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Latest version of Vivia was launched in 2008. This highly user friendly free video editor is not only made for Linux but is also appropraite for windows. The Vivia is an easy to handle video editor which is free for both personal as well as commercial purpose. Vivia ensures easy and simple non linear editings and real time transitions on a friendly interface. It also supports multi camera feature on which clips obtained simultaneously from different cameras can also be edited.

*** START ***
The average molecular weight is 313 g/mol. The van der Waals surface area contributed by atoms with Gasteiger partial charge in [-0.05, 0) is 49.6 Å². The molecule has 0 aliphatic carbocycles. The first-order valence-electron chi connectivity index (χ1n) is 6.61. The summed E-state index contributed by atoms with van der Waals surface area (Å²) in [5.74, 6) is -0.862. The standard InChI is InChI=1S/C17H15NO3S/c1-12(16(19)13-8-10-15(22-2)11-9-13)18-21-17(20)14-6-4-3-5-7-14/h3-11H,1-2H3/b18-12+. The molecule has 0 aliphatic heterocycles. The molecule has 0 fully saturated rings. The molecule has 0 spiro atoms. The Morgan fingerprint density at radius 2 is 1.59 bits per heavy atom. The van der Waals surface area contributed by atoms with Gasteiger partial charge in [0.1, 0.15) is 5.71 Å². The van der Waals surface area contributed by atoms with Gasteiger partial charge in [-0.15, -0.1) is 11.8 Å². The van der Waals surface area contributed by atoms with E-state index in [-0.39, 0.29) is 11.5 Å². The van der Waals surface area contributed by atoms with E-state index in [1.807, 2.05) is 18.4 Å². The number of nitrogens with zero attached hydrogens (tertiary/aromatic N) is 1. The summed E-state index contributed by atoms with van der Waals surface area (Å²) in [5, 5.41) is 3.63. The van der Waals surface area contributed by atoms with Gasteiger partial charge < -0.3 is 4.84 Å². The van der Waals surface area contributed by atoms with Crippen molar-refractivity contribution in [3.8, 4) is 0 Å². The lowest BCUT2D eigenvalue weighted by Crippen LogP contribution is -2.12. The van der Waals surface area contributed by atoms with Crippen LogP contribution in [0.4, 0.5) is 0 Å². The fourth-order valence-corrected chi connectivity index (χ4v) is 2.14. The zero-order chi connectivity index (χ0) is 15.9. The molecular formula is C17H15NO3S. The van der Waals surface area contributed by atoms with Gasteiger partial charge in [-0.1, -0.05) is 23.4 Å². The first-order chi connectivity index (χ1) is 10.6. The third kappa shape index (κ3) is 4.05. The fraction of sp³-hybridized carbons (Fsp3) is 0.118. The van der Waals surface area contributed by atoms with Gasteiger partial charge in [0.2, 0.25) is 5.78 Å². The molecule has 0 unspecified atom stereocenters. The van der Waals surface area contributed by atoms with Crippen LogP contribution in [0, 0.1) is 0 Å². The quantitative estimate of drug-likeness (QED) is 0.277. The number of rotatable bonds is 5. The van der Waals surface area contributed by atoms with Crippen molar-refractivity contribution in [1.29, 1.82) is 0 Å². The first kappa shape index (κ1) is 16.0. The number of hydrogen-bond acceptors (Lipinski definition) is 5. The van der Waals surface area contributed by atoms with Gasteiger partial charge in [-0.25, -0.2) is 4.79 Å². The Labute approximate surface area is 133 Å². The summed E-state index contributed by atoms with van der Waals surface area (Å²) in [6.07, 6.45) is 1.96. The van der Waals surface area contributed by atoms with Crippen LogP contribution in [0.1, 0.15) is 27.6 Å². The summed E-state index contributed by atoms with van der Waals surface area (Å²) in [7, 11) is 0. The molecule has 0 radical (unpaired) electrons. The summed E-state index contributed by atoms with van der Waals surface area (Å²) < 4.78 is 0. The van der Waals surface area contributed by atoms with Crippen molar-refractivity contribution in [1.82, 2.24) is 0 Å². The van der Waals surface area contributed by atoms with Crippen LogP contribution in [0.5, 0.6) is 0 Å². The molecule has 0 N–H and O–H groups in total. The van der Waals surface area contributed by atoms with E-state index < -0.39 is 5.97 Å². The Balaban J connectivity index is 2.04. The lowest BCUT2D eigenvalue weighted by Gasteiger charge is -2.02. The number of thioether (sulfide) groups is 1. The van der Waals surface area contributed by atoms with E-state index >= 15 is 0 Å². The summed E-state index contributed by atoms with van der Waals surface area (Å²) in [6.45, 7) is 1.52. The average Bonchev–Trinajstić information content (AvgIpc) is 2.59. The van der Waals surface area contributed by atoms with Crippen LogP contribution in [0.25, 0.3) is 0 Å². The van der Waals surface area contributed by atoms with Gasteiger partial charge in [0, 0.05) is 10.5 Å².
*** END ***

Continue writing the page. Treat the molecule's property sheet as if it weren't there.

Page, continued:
The most promising or also often called best Linux free video editor of all, OpenShot has a long history of development and should be mature and stable. I downloaded the latest Openshot from its PPA since the one in the main Ubuntu repositories is, rather perplexingly, a very old and outdated version. Once OpenShot is opened, it appears very easy to use. The default layout is simple and intuitive, and there are even hints that pop up the first time you use it! I drag-and-dropped a few videos I had taken in preparation for this post, and boy, was I disappointed with this so-called best Linux video editing software.